For Breno Eckmann, Mathematics "sets the standard for every objective thought"and according to Friedrich Hirzebruch, "Without mathematics there would be no structure logical thinking".
For Raoul Bott "the treasure (the mathematician) hunts is at the very core of all ... precise inquire into the world. As such (his) search must be a central concern of any enlightened state".
I agree that I am convinced of the need of mathematical thinking as a fundamental component of the modern World. Historically mathematics has been a key to open the doors to Englightment. Today, pure mathematics can still be considered as the guardian of the grail of logical thinking.
But as Roland Bulirsch puts it, "Mathematics is invisible culture". Further Jürgen Moser says that "mathematics may not be accessible for the enjoyment of a broad audience". If this culture of pure mathematicss is invisible and inaccesible how then can one show its practical use and demonstrate its tangible results?
Armand Borel explains that "mathematics resembles an iceberg: beneath the surface is the realm of pure mathematics, hiden from the public view.... Above the water is the tip, the visible part which we call applied mathematics".
According to Phillip Griffiths, one of the deep mysteries of life is the way in which the best pure mathematics, pursued for its own sake, inexplicably and unpredictably turns out to be useful".
Jürgen Moser adds "The difficulty in getting this message across, lies in the longer time span needed to recognize the significance of mathematical discoveries.... sometimes twenty or more years have to elapse... Politicians unformtunately often think in much shorter terms". This is certainly true not only for politicians but for society as a whole. In modern times we insist on increasing shorter timespans for everything in our life. We ask for immediate return on investment. We want real time information. The life span of technologies are getting shorter and shorter: Cost efficiency and speed have become the basic criteria to judge any human activity. This is dangerous because it is shortsighted.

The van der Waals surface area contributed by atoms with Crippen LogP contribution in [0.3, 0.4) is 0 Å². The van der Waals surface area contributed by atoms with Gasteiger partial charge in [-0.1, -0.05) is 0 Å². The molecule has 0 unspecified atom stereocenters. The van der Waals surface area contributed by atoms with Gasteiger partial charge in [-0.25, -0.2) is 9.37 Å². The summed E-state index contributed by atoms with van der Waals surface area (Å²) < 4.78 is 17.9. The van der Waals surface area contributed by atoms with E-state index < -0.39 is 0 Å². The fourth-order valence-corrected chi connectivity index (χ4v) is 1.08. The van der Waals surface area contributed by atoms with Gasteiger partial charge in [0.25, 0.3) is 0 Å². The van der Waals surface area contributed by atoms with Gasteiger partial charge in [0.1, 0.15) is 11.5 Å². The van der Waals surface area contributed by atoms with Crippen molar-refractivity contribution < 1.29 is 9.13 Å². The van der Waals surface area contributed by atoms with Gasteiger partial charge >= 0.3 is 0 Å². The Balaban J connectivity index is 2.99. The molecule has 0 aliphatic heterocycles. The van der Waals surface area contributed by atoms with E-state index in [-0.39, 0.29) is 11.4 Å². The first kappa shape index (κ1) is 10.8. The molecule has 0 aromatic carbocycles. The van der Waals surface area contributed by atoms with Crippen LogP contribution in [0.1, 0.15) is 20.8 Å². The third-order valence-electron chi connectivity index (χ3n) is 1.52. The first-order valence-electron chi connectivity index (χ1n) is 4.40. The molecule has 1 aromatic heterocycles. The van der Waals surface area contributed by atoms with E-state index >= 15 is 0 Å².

In such an environment it is very important to continue to recognize that knowledge is a value of itself. Mathematics or Philosohpy or any basic research developments only thanks to the principle which is an important part of our civilization. If we start to forget it, we jeopardize the roots of our progress.